In any case, We have an awesome crew of Fire personnel at work in Trout Lake and the forest hard at work in containing the fire and keeping Trout Lake Valley safe.  I slept in my tent near the airfield for a couple days at my brother Roger’s place, and the sound of the helicopters coming and going was actually comforting, knowing they were working to protect us. 

 

This first image was on the first evening of the fire, in Trout Lake at the School.

 

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The inciweb site below is updated daily, and an afternoon update today had some good news about the cars trapped by the fire.  Unfortunately a few days ago 2 of the cars left at Morrison Creek camp were torched… another one had melted paint and such and a 4th was untouched.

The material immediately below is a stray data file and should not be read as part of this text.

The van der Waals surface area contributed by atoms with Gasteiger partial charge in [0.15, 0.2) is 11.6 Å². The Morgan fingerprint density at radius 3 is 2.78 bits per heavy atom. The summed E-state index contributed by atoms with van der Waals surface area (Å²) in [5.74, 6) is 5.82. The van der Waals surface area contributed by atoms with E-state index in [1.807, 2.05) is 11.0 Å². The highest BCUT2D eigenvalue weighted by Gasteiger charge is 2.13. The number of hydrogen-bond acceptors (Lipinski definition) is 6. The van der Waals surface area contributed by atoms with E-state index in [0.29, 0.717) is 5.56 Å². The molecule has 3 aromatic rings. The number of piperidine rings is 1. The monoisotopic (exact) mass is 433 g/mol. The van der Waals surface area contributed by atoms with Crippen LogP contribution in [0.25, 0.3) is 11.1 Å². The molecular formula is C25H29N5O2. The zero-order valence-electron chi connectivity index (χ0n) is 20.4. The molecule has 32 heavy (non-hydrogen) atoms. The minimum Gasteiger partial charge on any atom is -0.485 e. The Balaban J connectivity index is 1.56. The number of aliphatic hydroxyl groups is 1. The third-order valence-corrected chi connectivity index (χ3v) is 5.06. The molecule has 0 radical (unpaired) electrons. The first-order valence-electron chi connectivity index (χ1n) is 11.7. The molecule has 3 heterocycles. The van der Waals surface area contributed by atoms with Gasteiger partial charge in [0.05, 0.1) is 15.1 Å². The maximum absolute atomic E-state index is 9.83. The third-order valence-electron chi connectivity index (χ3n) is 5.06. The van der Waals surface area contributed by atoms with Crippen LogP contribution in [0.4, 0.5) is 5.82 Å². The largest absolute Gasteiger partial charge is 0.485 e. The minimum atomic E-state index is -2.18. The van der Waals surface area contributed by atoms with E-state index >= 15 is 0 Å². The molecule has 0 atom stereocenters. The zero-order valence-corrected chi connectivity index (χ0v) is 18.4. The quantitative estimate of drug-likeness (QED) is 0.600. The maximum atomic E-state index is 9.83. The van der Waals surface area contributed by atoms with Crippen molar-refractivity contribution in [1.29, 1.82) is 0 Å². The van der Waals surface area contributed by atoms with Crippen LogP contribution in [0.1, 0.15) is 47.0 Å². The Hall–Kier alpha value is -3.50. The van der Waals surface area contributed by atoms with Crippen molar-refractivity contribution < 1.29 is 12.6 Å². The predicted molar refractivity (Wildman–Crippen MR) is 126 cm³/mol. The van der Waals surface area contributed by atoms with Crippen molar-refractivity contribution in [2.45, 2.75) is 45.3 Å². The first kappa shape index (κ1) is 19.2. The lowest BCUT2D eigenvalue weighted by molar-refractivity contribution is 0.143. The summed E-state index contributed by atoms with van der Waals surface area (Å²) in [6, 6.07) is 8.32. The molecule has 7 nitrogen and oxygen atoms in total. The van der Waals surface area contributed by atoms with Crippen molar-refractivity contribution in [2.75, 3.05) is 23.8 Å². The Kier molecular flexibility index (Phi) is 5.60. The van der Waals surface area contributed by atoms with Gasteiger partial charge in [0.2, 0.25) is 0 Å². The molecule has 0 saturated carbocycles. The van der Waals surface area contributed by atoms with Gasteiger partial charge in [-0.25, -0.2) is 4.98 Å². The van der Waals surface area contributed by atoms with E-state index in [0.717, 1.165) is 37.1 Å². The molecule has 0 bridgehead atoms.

todays update in part:

“1700 Hr Update: 10 cars were brought down from the South Climb trailhead to a safety zone where they will not be burned. Increased fire activity prevented moving them all the way down. Chances are good that they can be brought down to base camp tomorrow. The fire was active today, but no major runs.

 

FIRE STATUS & RESOURCES

Sunday, September 16, 2012

Acres Burned: 6,467

Cause: Lightning

Containment: 4%

Total Personnel: 578

Serious Injuries: None

Crews: 17

Engines: 7

Dozers: 6

Water Tenders: 14

Helicopters: 5″

Inciweb Link